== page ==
The Phillips/Phoenix version of Joker stands apart from previous portrayals of the character because of its attention to detail. Their Joker is no longer a sketchy clown simply embodying the momentum of mass madness. He has a detailed back-story, and he is human to the point that the audience empathises with him. Phoenix is mesmerising and believable, channelling the anguish and pain of the character in the most exposing of close-ups. With or without the mask, Phoenix’s Joker is a multidimensional character where previously it had simply been a super-villain archetype.

Yet Phillips is also true to the original spirit of the Batman/Joker war: he digs deeper into the capitalist self-doubt which has always been embedded in the story. Bruce Wayne/Batman is a wealthy industrialist and Joker is his alter-ego, his guilt, conveniently split off and rejected, while Batman remains a hero in his own and the city’s eyes.

Just as Wayne (and his family) represent the capitalist system, Joker reflects its dark side, its exploitation, its neglect of the underprivileged and the weak. In 2019 Joker embodies the anger that comes with the realisation that capitalism does not work equally for everyone.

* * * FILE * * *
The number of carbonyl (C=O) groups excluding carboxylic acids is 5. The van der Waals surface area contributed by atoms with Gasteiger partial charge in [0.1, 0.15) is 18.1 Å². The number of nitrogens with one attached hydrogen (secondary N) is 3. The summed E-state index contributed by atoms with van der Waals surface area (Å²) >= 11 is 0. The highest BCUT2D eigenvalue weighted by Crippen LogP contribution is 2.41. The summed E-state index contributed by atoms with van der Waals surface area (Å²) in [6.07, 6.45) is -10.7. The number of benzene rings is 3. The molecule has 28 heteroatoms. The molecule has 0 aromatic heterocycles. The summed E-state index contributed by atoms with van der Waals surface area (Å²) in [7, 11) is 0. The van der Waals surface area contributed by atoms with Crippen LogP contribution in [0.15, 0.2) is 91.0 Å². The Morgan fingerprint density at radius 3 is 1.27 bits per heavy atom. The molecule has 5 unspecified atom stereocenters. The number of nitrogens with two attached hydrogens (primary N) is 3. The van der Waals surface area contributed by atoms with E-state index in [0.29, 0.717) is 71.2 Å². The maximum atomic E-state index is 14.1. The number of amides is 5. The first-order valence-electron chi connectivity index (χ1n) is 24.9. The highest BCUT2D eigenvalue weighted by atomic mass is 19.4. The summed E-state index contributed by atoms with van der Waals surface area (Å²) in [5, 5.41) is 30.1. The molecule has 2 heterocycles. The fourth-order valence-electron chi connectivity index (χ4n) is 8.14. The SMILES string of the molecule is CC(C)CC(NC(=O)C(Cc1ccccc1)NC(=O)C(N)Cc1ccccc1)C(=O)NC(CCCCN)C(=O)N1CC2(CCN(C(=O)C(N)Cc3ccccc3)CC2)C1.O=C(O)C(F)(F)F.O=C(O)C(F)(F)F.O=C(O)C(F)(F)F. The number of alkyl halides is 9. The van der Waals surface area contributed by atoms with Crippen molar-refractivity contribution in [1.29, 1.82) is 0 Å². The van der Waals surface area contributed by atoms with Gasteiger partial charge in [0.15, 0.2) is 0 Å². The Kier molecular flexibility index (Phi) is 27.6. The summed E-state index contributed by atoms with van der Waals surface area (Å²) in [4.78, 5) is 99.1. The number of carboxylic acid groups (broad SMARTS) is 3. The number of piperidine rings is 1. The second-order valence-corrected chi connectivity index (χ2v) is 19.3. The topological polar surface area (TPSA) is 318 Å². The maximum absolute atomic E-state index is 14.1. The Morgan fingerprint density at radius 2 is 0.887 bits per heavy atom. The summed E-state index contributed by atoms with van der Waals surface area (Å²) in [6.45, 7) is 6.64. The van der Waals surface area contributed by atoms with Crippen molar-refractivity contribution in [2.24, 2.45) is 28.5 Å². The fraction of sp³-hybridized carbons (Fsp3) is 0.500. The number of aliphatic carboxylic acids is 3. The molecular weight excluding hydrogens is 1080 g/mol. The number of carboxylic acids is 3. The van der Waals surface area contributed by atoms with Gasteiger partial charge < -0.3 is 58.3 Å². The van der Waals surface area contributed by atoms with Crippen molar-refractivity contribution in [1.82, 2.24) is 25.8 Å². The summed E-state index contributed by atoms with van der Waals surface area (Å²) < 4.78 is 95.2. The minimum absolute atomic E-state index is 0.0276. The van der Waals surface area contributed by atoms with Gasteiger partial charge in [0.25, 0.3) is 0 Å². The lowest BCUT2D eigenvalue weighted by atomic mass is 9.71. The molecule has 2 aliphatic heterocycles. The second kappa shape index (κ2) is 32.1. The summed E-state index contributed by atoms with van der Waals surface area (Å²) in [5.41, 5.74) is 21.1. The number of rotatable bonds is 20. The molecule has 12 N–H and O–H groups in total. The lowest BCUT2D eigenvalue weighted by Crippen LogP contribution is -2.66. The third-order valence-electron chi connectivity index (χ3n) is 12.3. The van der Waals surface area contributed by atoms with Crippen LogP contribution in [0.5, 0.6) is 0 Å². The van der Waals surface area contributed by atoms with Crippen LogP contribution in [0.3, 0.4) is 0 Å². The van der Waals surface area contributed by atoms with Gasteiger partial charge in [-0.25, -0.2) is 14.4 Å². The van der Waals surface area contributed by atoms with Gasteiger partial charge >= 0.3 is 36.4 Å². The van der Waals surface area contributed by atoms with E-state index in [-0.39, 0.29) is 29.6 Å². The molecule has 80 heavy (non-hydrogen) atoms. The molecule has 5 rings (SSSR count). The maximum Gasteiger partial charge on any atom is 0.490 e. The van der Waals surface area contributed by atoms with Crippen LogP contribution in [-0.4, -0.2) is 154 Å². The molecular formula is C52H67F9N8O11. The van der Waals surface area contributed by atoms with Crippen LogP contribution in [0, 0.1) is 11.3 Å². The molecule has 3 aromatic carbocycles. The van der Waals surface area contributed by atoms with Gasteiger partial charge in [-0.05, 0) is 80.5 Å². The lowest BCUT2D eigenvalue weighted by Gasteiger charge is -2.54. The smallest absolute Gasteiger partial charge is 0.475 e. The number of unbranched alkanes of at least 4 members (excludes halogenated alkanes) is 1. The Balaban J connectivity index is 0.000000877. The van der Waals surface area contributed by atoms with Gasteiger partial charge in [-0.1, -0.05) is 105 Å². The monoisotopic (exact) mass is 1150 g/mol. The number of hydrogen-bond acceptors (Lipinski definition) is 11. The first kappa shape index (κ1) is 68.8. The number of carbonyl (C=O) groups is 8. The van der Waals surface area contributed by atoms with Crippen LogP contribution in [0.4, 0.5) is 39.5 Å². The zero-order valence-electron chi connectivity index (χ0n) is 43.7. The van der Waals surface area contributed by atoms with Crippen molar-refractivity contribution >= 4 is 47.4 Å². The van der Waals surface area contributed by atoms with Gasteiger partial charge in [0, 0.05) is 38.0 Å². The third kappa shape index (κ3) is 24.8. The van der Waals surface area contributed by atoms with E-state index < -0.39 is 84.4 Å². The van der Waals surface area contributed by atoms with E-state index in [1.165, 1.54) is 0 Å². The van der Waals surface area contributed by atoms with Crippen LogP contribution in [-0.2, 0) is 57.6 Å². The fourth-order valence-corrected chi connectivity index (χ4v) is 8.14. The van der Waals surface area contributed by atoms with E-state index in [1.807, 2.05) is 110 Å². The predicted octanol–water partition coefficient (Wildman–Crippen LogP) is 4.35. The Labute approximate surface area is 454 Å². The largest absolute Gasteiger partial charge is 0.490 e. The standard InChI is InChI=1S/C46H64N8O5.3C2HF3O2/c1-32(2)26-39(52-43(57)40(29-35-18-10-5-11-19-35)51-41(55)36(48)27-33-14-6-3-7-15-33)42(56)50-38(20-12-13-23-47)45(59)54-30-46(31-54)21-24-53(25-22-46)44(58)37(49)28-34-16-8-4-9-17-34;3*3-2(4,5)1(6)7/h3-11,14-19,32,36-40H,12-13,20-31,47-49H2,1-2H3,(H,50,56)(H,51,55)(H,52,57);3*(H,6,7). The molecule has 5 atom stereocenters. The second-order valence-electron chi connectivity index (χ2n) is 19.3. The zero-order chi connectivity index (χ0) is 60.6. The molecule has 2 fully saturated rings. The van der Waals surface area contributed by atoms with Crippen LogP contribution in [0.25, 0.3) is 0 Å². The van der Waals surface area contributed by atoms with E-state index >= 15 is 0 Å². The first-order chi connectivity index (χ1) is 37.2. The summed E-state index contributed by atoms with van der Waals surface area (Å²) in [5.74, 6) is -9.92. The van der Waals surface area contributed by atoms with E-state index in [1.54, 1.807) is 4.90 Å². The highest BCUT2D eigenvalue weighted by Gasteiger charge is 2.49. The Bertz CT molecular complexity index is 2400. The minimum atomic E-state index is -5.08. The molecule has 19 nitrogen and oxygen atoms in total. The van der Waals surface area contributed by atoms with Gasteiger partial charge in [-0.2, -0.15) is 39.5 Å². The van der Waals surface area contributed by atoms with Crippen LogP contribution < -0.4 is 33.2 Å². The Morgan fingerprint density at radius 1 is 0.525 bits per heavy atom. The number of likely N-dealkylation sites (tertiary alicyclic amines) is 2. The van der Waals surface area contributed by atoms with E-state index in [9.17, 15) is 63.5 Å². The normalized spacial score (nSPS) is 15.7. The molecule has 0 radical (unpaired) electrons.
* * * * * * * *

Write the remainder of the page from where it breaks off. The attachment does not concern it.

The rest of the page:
Phillips traces the guilt to the elites, and turns the mirror back on to society. He goes back to the genesis of the Batman/Joker war, making it into a class conflict that grows out of the repeated rejection of Arthur by Bruce’s wealthy family. Joker, Phillips implies, is part of Batman, and has to be acknowledged as such.

Inseperable: ‘You complete me,’ Heath Ledger’s Joker tells Batman in 2008’s "The Dark Knight". / Warner Bros

By adopting social realism instead of the usual bird’s-eye view of the superhero aesthetic with its uncomplicated morality, the film explores the usually “othered” Joker as someone who refuses to be disowned by society. Instead of an attention-seeking psychopath we see a human demanding that the system at the very least acknowledges his existence. The elites are not prepared to compromise, and neither is he. To get noticed, he simply burns down the city.

In many ways, Joker points to 2016 when the crack on the surface of the neoliberal society suddenly became a chasm. The film calls for a compromise, for a closer look at the “other”. If anything, the character of Joker is truly a spirit of our times.🔷

The Conversation



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[This piece was originally published on The Conversation and re-published in PMP Magazine on 18 October 2019, with the author’s consent. | The author writes in a personal capacity.]

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(Cover: Warner Bros. - Joker. / Licensed under a Creative Commons Attribution-ShareAlike 4.0 International License.)



     

THE AUTHOR

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Lecturer in Media and Journalism, Glasgow Caledonian University.

Glasgow, Scotland, UK. Articles in PMP Magazine Website ● ●